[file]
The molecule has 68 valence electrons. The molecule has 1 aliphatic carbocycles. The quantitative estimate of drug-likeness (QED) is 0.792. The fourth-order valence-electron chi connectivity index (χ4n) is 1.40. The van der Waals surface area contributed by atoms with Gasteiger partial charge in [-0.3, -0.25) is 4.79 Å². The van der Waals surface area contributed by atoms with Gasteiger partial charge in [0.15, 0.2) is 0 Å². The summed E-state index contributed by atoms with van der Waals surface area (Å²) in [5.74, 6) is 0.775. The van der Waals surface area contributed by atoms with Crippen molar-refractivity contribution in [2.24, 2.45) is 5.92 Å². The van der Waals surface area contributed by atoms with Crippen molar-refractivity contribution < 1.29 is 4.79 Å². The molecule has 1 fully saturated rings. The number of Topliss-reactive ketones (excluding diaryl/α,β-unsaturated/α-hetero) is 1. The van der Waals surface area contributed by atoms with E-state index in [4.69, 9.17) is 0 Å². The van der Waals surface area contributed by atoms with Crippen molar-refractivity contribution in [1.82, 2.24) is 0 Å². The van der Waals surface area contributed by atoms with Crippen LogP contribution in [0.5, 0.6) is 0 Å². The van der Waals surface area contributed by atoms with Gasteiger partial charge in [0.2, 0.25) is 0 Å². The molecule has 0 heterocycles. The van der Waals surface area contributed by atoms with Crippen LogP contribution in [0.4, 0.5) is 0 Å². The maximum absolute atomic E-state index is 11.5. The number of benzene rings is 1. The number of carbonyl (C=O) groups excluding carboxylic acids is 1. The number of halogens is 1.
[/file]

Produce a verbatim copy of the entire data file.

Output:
The molecule has 68 valence electrons. The molecule has 1 aliphatic carbocycles. The quantitative estimate of drug-likeness (QED) is 0.792. The fourth-order valence-electron chi connectivity index (χ4n) is 1.40. The van der Waals surface area contributed by atoms with Gasteiger partial charge in [-0.3, -0.25) is 4.79 Å². The van der Waals surface area contributed by atoms with Gasteiger partial charge in [0.15, 0.2) is 0 Å². The summed E-state index contributed by atoms with van der Waals surface area (Å²) in [5.74, 6) is 0.775. The van der Waals surface area contributed by atoms with Crippen molar-refractivity contribution in [2.24, 2.45) is 5.92 Å². The van der Waals surface area contributed by atoms with Crippen molar-refractivity contribution < 1.29 is 4.79 Å². The molecule has 1 fully saturated rings. The number of Topliss-reactive ketones (excluding diaryl/α,β-unsaturated/α-hetero) is 1. The van der Waals surface area contributed by atoms with E-state index in [4.69, 9.17) is 0 Å². The van der Waals surface area contributed by atoms with Crippen molar-refractivity contribution in [1.82, 2.24) is 0 Å². The van der Waals surface area contributed by atoms with Crippen LogP contribution in [0.5, 0.6) is 0 Å². The van der Waals surface area contributed by atoms with Gasteiger partial charge in [0.2, 0.25) is 0 Å². The molecule has 0 heterocycles. The van der Waals surface area contributed by atoms with Crippen LogP contribution in [0.4, 0.5) is 0 Å². The maximum absolute atomic E-state index is 11.5. The number of benzene rings is 1. The number of carbonyl (C=O) groups excluding carboxylic acids is 1. The number of halogens is 1.